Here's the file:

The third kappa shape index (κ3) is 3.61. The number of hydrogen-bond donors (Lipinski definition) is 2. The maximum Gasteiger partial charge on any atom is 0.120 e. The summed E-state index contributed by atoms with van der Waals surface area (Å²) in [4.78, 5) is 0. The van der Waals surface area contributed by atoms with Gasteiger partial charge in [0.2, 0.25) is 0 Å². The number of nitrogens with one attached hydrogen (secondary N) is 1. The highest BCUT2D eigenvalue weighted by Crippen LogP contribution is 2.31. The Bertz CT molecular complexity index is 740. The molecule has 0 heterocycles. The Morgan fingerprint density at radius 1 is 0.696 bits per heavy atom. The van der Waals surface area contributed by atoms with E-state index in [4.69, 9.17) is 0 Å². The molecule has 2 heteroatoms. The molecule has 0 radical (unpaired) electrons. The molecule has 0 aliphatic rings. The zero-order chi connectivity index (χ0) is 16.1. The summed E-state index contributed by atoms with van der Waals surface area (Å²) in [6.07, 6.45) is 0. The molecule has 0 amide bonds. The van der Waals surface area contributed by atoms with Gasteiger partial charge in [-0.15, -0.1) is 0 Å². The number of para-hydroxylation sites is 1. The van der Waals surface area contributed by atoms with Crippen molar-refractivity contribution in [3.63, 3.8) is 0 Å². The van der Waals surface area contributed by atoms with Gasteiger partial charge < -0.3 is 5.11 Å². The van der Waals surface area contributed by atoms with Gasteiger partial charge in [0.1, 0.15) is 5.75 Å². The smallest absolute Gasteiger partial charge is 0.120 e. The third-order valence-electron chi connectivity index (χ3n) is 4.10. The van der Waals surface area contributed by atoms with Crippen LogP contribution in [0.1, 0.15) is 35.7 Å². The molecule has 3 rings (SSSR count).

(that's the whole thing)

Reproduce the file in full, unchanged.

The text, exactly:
The third kappa shape index (κ3) is 3.61. The number of hydrogen-bond donors (Lipinski definition) is 2. The maximum Gasteiger partial charge on any atom is 0.120 e. The summed E-state index contributed by atoms with van der Waals surface area (Å²) in [4.78, 5) is 0. The van der Waals surface area contributed by atoms with Gasteiger partial charge in [0.2, 0.25) is 0 Å². The number of nitrogens with one attached hydrogen (secondary N) is 1. The highest BCUT2D eigenvalue weighted by Crippen LogP contribution is 2.31. The Bertz CT molecular complexity index is 740. The molecule has 0 heterocycles. The Morgan fingerprint density at radius 1 is 0.696 bits per heavy atom. The van der Waals surface area contributed by atoms with E-state index in [4.69, 9.17) is 0 Å². The molecule has 2 heteroatoms. The molecule has 0 radical (unpaired) electrons. The molecule has 0 aliphatic rings. The zero-order chi connectivity index (χ0) is 16.1. The summed E-state index contributed by atoms with van der Waals surface area (Å²) in [6.07, 6.45) is 0. The molecule has 0 amide bonds. The van der Waals surface area contributed by atoms with Gasteiger partial charge in [-0.15, -0.1) is 0 Å². The number of para-hydroxylation sites is 1. The van der Waals surface area contributed by atoms with Crippen molar-refractivity contribution in [3.63, 3.8) is 0 Å². The van der Waals surface area contributed by atoms with Gasteiger partial charge < -0.3 is 5.11 Å². The van der Waals surface area contributed by atoms with Gasteiger partial charge in [0.1, 0.15) is 5.75 Å². The smallest absolute Gasteiger partial charge is 0.120 e. The third-order valence-electron chi connectivity index (χ3n) is 4.10. The van der Waals surface area contributed by atoms with Crippen LogP contribution in [0.1, 0.15) is 35.7 Å². The molecule has 3 rings (SSSR count).